History well told — Return of a King: The Battle for Afghanistan

William Dalrymple started off as a writer of travel books. He then branched off into Indian history after a trip to India aroused his senses into the rich history of Mughal and British Raj history.

He is arguably the best living English historian on this era. His books are grounded on deep and thorough research of colonial and local records. He writes well.

For his Return of a King he went deep into Afghan records in Urdu and Persian. I don’t think he knows either, but he has good researchers and translators working for him.

The Return of the King is superb history told with gusto. Readers are treated to a tale of intrigue between two Afghans families fighting for the throne with the help of the great Sikh King Ranjit Singh. This tale takes us to page 144 before the book goes on to narrate the ill-fated invasion by the British army. The British managed to install their choice as the king but it was a hollow victory.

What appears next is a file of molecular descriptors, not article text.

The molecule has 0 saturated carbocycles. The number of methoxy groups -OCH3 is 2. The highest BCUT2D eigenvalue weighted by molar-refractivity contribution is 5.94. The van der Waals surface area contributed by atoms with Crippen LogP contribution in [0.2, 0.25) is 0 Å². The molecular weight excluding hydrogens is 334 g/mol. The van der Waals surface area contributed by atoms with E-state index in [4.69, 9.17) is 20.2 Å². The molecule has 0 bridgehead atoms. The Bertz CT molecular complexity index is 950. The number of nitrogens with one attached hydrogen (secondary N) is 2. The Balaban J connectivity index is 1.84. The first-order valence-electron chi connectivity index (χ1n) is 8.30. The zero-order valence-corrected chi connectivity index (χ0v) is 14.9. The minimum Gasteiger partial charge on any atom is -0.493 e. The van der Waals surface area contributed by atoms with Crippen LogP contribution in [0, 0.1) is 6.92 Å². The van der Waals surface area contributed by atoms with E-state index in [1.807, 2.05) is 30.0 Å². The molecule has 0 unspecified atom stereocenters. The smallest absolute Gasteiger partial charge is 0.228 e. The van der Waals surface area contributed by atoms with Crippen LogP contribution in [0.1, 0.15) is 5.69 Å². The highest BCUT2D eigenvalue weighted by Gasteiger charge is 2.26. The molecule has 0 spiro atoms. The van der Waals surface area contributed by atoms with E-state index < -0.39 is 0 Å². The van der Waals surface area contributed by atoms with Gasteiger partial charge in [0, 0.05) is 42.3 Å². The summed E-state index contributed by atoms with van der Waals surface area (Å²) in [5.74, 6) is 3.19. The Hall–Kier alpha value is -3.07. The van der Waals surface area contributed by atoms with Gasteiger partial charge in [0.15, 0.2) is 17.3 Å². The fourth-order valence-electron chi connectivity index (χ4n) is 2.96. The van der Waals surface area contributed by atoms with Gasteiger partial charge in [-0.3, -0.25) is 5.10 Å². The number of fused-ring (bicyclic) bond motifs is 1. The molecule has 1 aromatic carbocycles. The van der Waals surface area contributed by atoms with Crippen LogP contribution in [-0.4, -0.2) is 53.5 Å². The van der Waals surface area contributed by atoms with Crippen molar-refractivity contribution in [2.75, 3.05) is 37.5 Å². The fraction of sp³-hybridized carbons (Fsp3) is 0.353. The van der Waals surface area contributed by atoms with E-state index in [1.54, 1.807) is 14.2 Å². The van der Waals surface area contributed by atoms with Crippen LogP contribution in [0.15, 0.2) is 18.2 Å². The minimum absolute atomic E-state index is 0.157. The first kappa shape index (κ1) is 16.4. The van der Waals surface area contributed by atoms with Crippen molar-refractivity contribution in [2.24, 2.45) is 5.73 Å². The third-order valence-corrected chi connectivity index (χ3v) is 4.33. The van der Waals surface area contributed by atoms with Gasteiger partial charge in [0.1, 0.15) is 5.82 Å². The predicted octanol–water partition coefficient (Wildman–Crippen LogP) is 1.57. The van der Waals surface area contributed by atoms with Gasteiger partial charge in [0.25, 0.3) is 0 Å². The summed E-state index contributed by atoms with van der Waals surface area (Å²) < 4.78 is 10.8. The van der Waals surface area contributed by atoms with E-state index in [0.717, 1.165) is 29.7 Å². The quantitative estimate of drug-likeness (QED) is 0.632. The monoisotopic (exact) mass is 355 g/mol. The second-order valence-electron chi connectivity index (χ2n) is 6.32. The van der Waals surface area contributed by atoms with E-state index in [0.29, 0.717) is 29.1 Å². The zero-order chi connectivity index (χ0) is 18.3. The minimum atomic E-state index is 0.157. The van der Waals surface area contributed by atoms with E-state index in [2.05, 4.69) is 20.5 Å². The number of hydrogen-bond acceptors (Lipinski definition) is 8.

The British army was forced to retreat to Jalalabad. Legend had it only one Dr survived the retreat. This is not true. {p 387}.

The Last Mughal was touted by Dalrymple to be the first of his quartet on Mughal history, written backwards. {see p 72 The Sun Herald Dec 3, 2006}. I am not sure whether he has delivered on this quartet.

His latest book to be out soon is a history of how India spread Buddhism to China, Sanskrit and Hinduism to South East Asia and math and numerical system to the West.

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